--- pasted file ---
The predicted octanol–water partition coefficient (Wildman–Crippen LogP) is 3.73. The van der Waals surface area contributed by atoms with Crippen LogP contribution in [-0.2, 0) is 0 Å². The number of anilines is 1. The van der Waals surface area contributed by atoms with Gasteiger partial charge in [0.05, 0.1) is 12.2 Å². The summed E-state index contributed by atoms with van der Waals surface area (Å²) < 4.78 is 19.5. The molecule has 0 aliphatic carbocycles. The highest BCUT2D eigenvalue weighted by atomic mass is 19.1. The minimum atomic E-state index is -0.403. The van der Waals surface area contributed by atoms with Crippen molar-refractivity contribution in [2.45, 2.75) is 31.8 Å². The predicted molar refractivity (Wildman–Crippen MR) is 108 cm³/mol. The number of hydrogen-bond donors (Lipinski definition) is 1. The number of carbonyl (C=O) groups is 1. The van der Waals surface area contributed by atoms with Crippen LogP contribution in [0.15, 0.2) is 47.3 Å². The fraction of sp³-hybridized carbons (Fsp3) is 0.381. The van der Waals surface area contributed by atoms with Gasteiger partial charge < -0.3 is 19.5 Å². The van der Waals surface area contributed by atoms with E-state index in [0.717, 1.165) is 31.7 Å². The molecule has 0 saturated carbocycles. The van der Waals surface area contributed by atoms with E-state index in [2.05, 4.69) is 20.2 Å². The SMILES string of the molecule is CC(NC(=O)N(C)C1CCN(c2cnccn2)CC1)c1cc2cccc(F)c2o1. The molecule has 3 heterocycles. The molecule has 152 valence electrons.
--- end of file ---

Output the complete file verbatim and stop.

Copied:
The predicted octanol–water partition coefficient (Wildman–Crippen LogP) is 3.73. The van der Waals surface area contributed by atoms with Crippen LogP contribution in [-0.2, 0) is 0 Å². The number of anilines is 1. The van der Waals surface area contributed by atoms with Gasteiger partial charge in [0.05, 0.1) is 12.2 Å². The summed E-state index contributed by atoms with van der Waals surface area (Å²) < 4.78 is 19.5. The molecule has 0 aliphatic carbocycles. The highest BCUT2D eigenvalue weighted by atomic mass is 19.1. The minimum atomic E-state index is -0.403. The van der Waals surface area contributed by atoms with Crippen molar-refractivity contribution in [2.45, 2.75) is 31.8 Å². The predicted molar refractivity (Wildman–Crippen MR) is 108 cm³/mol. The number of hydrogen-bond donors (Lipinski definition) is 1. The number of carbonyl (C=O) groups is 1. The van der Waals surface area contributed by atoms with Crippen LogP contribution in [0.15, 0.2) is 47.3 Å². The fraction of sp³-hybridized carbons (Fsp3) is 0.381. The van der Waals surface area contributed by atoms with Gasteiger partial charge < -0.3 is 19.5 Å². The van der Waals surface area contributed by atoms with E-state index in [0.717, 1.165) is 31.7 Å². The molecule has 0 saturated carbocycles. The van der Waals surface area contributed by atoms with E-state index in [2.05, 4.69) is 20.2 Å². The SMILES string of the molecule is CC(NC(=O)N(C)C1CCN(c2cnccn2)CC1)c1cc2cccc(F)c2o1. The molecule has 3 heterocycles. The molecule has 152 valence electrons.